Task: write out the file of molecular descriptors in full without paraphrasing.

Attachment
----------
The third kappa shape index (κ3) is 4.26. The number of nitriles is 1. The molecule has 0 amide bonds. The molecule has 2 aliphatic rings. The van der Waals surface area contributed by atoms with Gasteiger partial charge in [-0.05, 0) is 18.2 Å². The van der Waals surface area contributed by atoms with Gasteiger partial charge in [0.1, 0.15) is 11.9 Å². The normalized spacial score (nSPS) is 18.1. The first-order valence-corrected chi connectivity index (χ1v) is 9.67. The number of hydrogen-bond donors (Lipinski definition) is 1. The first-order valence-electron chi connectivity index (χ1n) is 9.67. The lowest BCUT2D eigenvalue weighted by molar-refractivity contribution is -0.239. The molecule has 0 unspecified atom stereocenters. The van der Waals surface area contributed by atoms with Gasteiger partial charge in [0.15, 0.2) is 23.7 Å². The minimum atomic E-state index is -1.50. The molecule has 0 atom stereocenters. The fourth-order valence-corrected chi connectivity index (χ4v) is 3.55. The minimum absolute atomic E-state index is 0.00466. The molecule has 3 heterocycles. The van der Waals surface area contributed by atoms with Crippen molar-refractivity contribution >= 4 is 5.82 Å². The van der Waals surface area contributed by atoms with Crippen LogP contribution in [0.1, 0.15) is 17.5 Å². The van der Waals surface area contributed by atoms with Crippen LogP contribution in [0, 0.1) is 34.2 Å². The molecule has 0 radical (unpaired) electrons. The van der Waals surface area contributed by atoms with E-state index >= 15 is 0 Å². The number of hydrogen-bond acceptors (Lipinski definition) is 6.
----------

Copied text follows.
The third kappa shape index (κ3) is 4.26. The number of nitriles is 1. The molecule has 0 amide bonds. The molecule has 2 aliphatic rings. The van der Waals surface area contributed by atoms with Gasteiger partial charge in [-0.05, 0) is 18.2 Å². The van der Waals surface area contributed by atoms with Gasteiger partial charge in [0.1, 0.15) is 11.9 Å². The normalized spacial score (nSPS) is 18.1. The first-order valence-corrected chi connectivity index (χ1v) is 9.67. The number of hydrogen-bond donors (Lipinski definition) is 1. The first-order valence-electron chi connectivity index (χ1n) is 9.67. The lowest BCUT2D eigenvalue weighted by molar-refractivity contribution is -0.239. The molecule has 0 unspecified atom stereocenters. The van der Waals surface area contributed by atoms with Gasteiger partial charge in [0.15, 0.2) is 23.7 Å². The minimum atomic E-state index is -1.50. The molecule has 0 atom stereocenters. The fourth-order valence-corrected chi connectivity index (χ4v) is 3.55. The minimum absolute atomic E-state index is 0.00466. The molecule has 3 heterocycles. The van der Waals surface area contributed by atoms with Crippen molar-refractivity contribution >= 4 is 5.82 Å². The van der Waals surface area contributed by atoms with Crippen LogP contribution in [0.1, 0.15) is 17.5 Å². The van der Waals surface area contributed by atoms with Crippen LogP contribution in [0, 0.1) is 34.2 Å². The molecule has 0 radical (unpaired) electrons. The van der Waals surface area contributed by atoms with E-state index >= 15 is 0 Å². The number of hydrogen-bond acceptors (Lipinski definition) is 6.